Advisory councils (1861-1919)
Legislative councils were first formed in each province under the Indian Councils Act 1861. Members would include nominees of the Lieutenant Governor who had to receive consent from the Governor General of India. Native Indian subjects were a minority in the early councils, which were dominated by Europeans and Anglo-Indians. The Lieutenant Governor could nominate a maximum of 12 members to these councils, which did not have fixed term limits. The councils were merely advisory bodies for the provincial governments.
Under the Indian Councils Act 1892, the legislative councils expanded to 20 members. The councils were empowered to address questions to the executive and discuss budgets without voting. The Lieutenant Governor would nominate 7 members from the recommendations of universities, city corporations, municipalities, district boards and chambers of commerce. The majority of councilors continued to be European and a minority were Indian.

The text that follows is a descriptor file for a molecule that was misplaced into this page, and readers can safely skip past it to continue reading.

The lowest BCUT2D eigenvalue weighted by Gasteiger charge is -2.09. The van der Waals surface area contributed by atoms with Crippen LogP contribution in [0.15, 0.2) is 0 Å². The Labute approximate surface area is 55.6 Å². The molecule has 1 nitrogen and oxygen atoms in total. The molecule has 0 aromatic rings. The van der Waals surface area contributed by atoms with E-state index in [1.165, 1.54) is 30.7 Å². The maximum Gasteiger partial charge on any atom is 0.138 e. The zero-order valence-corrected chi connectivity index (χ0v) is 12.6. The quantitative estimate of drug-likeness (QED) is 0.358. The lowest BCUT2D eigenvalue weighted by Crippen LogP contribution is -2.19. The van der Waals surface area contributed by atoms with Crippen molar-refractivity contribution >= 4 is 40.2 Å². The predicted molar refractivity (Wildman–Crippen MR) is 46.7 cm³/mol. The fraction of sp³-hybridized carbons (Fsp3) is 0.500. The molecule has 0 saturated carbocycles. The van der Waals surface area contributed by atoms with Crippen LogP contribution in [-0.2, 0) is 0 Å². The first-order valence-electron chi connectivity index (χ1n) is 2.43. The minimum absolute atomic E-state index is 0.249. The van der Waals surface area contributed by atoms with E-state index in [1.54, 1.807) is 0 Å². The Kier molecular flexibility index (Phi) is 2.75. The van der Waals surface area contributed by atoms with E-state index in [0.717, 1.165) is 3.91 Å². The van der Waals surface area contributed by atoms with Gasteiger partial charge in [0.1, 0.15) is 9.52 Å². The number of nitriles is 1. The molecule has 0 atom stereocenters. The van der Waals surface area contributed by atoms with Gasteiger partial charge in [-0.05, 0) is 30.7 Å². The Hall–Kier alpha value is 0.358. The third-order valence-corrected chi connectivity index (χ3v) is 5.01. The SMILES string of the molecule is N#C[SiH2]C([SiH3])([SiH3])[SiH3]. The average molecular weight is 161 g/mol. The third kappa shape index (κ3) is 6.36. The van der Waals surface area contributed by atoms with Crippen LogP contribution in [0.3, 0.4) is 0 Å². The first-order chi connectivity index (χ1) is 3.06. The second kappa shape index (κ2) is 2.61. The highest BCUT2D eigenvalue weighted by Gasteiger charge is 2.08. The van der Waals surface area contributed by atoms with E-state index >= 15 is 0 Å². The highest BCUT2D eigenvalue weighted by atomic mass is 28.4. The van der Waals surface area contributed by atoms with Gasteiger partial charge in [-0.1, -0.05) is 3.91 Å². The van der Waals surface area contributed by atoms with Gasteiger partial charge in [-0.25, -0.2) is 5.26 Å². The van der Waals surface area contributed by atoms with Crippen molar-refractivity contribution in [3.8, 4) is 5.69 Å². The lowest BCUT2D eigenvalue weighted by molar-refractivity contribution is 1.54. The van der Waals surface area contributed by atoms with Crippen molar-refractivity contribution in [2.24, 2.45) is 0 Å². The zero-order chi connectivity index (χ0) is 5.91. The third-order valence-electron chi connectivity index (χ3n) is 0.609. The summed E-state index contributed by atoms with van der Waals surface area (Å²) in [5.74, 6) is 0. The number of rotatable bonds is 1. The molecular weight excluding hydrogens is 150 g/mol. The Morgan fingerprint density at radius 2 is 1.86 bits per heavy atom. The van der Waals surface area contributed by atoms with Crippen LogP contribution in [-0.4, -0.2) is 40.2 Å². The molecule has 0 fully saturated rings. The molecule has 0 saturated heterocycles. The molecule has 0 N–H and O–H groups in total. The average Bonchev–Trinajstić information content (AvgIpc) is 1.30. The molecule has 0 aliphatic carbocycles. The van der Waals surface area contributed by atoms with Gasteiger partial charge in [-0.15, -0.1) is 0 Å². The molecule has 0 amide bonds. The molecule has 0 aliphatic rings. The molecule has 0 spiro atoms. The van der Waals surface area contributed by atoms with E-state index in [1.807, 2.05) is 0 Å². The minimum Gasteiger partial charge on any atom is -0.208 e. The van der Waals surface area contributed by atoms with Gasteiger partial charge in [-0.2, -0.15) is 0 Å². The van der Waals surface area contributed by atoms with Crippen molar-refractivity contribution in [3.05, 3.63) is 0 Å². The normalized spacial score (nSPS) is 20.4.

The Morley-Minto Reforms were the brainchild of John Morley, the Secretary of State for India, and Earl Minto, the Viceroy of India. The reforms were enacted under the Indian Councils Act 1909, which brought amendments to the Acts of 1861 and 1892. However, they did not go as far as the demands for home rule put forward by the Indian National Congress. Colonial administrators were not keen to grant parliamentary powers to India, possibly for fear of subversion. Britain was also a unitary state and little power was given its regional or colonial units. Under the Act of 1909, the number of seats in legislative councils were expanded. Councils were established at the central level and for gubernatorial provinces. Under the reforms, the majority of councilors would be elected and a minority would be nominated from the government. Property owners, including the zamindars, became voters. Muslims were given the status of a "separate electorate". The Act increased the powers of legislative council to discuss budgets, suggest amendments and vote on limited matters. Representatives from plantations, commercial chambers, universities and landholders were given seats in the assembly. Education, local government, public health, public works, agriculture and cooperative societies were made "transferred subjects" to be administered by the elected representatives. The "reserved subjects" were to be administered by the Executive Council. Reserved subjects included finance, police, land revenue, law, justice and labour.